Planning for the future transfer of your business to family members can be significantly streamlined if you operate as a limited company. Transferring ownership of a company, which involves the exchange of shares, is typically simpler than transferring a privately owned property. As the property continues to be owned by the company during this process, it could potentially be safeguarded from certain tax liabilities, including stamp duty, inheritance tax, and capital gains tax. Again, it’s always important to talk to a financial professional regarding inheritance and any tax due.
Operating your buy-to-let portfolio through a limited company can also enhance the overall professionalism of your setup if the aim is to create a property business. From a tenant’s perspective, dealing with a company can often feel more professional and structured than with an individual if it’s presented as such. It can provide reassurance that all matters relating to the property will be handled in a professional manner.
It’s worth noting that the above benefits won’t apply to every landlord. That’s why it’s vital that you consult a financial professional before deciding whether to purchase your next buy-to-let property as a limited company.
What is the process of setting up a limited company for buy-to-let?
Setting up a limited company for buy-to-let purposes involves a number of steps. Each one is designed to ensure the smooth operation of your new property business. Here’s a detailed breakdown of the process:
The first step involves registering your company with Companies House. This process includes:
- Choosing a company name. This should be unique and not already in use by another company.
- Preparing legal documents. Part of this process includes a ‘memorandum of association’ (which includes the company’s name, location and purpose) and ‘articles of association’ (which outlines the rules company officers must follow).
- Paying a registration fee. As of 2023, the standard fee is £12 and can be paid online.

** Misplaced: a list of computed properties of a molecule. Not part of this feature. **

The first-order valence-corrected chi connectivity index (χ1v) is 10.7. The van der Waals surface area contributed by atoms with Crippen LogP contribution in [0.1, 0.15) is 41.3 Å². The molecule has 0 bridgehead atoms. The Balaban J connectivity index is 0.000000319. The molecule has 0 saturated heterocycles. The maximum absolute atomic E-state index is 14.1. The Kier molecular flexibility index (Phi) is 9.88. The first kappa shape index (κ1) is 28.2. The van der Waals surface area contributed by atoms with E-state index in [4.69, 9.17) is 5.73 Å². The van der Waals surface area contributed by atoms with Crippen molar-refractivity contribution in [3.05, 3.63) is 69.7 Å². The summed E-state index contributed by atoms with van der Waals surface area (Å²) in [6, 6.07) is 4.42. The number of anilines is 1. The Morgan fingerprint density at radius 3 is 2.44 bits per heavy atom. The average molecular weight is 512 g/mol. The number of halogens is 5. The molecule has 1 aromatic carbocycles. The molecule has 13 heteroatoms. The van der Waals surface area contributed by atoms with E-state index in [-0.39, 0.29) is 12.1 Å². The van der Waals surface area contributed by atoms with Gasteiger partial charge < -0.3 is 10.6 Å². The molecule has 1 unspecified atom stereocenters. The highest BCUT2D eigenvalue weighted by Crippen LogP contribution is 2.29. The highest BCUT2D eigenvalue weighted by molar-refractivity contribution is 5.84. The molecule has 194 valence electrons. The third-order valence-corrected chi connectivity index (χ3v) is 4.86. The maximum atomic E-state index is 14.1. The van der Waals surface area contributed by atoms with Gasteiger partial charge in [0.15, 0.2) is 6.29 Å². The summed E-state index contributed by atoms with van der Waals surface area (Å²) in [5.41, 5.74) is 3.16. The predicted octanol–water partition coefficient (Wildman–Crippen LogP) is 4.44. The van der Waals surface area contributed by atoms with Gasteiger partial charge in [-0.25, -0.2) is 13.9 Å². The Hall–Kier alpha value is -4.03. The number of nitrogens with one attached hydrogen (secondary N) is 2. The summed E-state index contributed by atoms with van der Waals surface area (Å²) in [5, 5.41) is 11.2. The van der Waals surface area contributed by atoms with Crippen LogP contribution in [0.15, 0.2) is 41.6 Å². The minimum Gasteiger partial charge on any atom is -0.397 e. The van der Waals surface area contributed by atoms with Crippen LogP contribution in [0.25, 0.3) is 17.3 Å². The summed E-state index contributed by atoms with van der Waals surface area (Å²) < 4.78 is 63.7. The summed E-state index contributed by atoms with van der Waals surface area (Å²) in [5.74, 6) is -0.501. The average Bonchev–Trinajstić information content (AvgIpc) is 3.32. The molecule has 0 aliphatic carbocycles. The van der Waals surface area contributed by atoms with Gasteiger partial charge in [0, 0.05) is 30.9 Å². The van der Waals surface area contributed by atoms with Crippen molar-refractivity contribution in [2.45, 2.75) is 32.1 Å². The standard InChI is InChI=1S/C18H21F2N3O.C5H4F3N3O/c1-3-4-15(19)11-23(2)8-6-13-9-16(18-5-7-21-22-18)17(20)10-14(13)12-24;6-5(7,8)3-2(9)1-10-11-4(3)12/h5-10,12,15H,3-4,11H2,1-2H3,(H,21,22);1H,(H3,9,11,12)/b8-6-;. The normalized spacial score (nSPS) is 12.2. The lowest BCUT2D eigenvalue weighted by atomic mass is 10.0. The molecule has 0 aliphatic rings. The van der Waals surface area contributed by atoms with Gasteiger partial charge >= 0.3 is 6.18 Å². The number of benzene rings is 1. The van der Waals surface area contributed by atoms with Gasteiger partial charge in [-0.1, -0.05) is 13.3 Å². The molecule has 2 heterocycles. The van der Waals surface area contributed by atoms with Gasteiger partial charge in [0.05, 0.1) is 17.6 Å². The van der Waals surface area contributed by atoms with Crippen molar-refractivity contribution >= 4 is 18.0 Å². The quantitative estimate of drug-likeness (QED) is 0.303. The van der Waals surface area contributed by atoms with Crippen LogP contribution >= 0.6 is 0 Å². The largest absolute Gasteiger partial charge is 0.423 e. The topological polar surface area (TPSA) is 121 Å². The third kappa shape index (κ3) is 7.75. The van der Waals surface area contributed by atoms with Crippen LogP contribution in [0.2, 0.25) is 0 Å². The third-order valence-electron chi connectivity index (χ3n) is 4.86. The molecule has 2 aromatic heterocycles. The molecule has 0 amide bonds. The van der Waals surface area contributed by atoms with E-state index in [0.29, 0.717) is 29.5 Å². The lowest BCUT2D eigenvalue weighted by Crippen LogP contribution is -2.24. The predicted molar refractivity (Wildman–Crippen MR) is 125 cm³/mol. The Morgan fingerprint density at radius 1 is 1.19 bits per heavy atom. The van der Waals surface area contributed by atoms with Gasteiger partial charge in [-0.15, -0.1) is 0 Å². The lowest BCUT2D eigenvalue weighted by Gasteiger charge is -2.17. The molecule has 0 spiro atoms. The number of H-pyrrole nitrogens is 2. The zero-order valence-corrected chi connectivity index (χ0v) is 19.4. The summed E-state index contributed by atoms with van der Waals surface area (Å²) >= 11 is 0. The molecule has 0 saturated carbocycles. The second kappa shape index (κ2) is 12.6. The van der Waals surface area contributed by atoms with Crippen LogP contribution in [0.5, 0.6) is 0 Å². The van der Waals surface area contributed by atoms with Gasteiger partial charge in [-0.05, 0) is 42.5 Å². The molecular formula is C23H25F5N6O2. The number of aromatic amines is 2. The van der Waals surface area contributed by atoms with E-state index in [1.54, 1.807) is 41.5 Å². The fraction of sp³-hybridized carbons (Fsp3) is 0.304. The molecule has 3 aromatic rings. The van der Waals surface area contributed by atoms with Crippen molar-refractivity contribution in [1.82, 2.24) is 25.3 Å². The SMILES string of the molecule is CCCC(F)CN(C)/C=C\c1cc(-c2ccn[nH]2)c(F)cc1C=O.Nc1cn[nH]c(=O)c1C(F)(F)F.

- Receive Standard Industrial Classification (SIC) code. Once set up, you’ll receive a SIC code. This identifies your company as being suitable for buying and holding property and renting it out.
Open a business bank account
Once your company is officially registered, the next step is to open a business bank account. The account is used to manage all income and expenses related to your property. It’s important to shop around and choose a bank that offers services tailored to your buy-to-let business needs. Remember, this account should be used strictly for business transactions to keep your personal and business finances separate.
Apply for a limited company buy-to-let mortgage at Molo
If you want to purchase your limited company property with a mortgage, you’ll need to find a lender and apply. To do this, you can use a broker to help you find the best companies. Or you can apply with Molo directly.
Not all lenders offer limited company buy-to-let mortgages as they’re considered specialist products. Here at Molo, we specialise in a range of mortgage products designed to help landlords invest in buy-to-let, including limited company mortgages.
And should you need any help forming a limited company business to purchase a buy-to-let property, Molo works with GetGround, which specialises in setting up managing companies for the purpose of buy-to-let.
SPV limited company
Try our limited company buy-to-let mortgage calculator and see how much you can borrow.
Final thoughts: business as usual
A limited company buy-to-let mortgage could be the right option for you, offering the chance to secure a rental property as a business rather than an individual. However, it’s always important to work out the numbers and see if buying as a business offers tax benefits as well as other advantages. Limited company buy-to-let mortgages aren’t for everyone, but those who do benefit stand to save when forming a company to buy a rental property.